Our neighbourhood has one park, one community centre, one set of soccer fields, one outdoor pool and one library situated among high-rise buildings. It is crowded, it is stressed, and kids play in parking lots because that is the only space available for them. The library is one of the few safe places kids can go.

In my neighbourhood, over half of the population speaks a language other than English at home. Seven percent of the population cannot speak English at all. 68 percent of the population are immigrants. Do I need to point out how useful the library is for these people? Our library plays a central role in our community where families can borrow books, learn English, receive settlement services, look for jobs, use computers, watch movies, and more. Can you imagine what this neighbourhood would be like if we lost our library, or if it became privatized? I don't want to think about.

What can you do?

Go to http://ourpubliclibrary.to/ and sign the petition if you live in Toronto. Spread the word. Let city council know that we love our libraries and won't stand for them being cut. Tell Rob Ford to go find the gravy elsewhere.

If you don't live in Toronto, aren't Canadian, you can still show your support by spreading the word and making sure that this doesn't happen in your own city. Support your local libraries.

Thursday, July 14, 2011

"Money Can't Buy Love" by Connie Briscoe

How would five million dollars change your life? Would it solve all of your problems? If your answer is yes, don't be so sure.


Thirty-eight-year-old Lenora Stone is a successful photographer for the glossy magazine Baltimore Scene. But Lenora wishes that she could be socializing with Baltimore's A-list rather than photographing them. But with overdue bills, car trouble, a demanding boss and a boyfriend of three years who doesn't seem to want to propose, her life is far from glamorous.


When Lenora wins the jackpot Maryland lottery it seems that all her dreams may be finally be in reach. She has traded in her brokedown Honda for a brand new BMW and she has upgraded from a tiny condo to a million-dollar mansion. Her boyfriend has proposed, she has quit her job and the city's most exclusive women's group has offered her a membership.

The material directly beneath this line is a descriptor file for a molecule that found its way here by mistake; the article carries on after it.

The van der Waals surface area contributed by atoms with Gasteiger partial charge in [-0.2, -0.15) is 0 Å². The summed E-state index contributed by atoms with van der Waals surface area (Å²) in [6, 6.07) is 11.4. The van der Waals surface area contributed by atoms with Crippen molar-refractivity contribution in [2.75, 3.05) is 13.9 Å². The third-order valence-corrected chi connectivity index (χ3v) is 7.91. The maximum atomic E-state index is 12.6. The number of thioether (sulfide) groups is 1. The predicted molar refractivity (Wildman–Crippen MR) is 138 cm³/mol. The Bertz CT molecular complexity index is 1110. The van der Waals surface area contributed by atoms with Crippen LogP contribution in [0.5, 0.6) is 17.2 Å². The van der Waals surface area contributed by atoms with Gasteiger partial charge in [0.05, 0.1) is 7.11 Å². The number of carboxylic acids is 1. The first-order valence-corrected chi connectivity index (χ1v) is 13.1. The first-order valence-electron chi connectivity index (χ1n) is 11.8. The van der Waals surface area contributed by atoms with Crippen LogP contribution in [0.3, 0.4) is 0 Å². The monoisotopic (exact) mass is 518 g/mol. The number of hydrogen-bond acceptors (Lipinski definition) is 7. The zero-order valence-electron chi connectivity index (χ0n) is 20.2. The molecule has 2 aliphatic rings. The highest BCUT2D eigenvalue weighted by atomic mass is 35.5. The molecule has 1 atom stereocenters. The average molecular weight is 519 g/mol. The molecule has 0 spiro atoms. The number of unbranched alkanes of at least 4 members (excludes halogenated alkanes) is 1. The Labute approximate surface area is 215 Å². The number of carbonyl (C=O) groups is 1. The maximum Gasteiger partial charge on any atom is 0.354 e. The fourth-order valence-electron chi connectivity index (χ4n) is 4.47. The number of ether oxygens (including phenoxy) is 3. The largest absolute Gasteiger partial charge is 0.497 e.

But soon Lenora finds that money doesn't always bring happiness. Her old friends are concerned about her sudden changes and don't speak to her much anymore. A sexy, young landscaper has come into Lenora's life and she can't resist his advances. Soon, Lenora realizes that the money she has won may not stretch far enough.


Money Can't Buy Love by Connie Briscoe is a fantastic summer read. It is quick, fresh and easy to get caught up in. I'm sure many of us have thought what we would do if we won the lottery, but I bet we don't think about how the money would change us in ways other than financially. Lenora Stone is a believable character, easy to relate to and though she makes mistakes you still pull for things to turn out well for her in the end.


Reading this book makes you understand why many people who win the lottery are broke only a few years later. It gives great insight to the emotions that come along with the large sums of money. Briscoe has written an honest and realistic book that is fun and fabulous.


This book proves that money can't buy love and happiness but it is still fun to dream about winning the lottery. Connie Briscoe is a fantastic writer and I definitely will be looking for her other books. If you're searching for a delicious summer read, pick up Money Can't Buy Love.


About the Author

Connie Briscoe has been a full-time published author for more than 17 years. Her work has hit the New York Times, Chicago Tribune, Washington Post, Boston Globe, Boston Herald, USA Today, and Publishers Weekly bestseller lists.

Visit her online at http://conniebriscoe.com.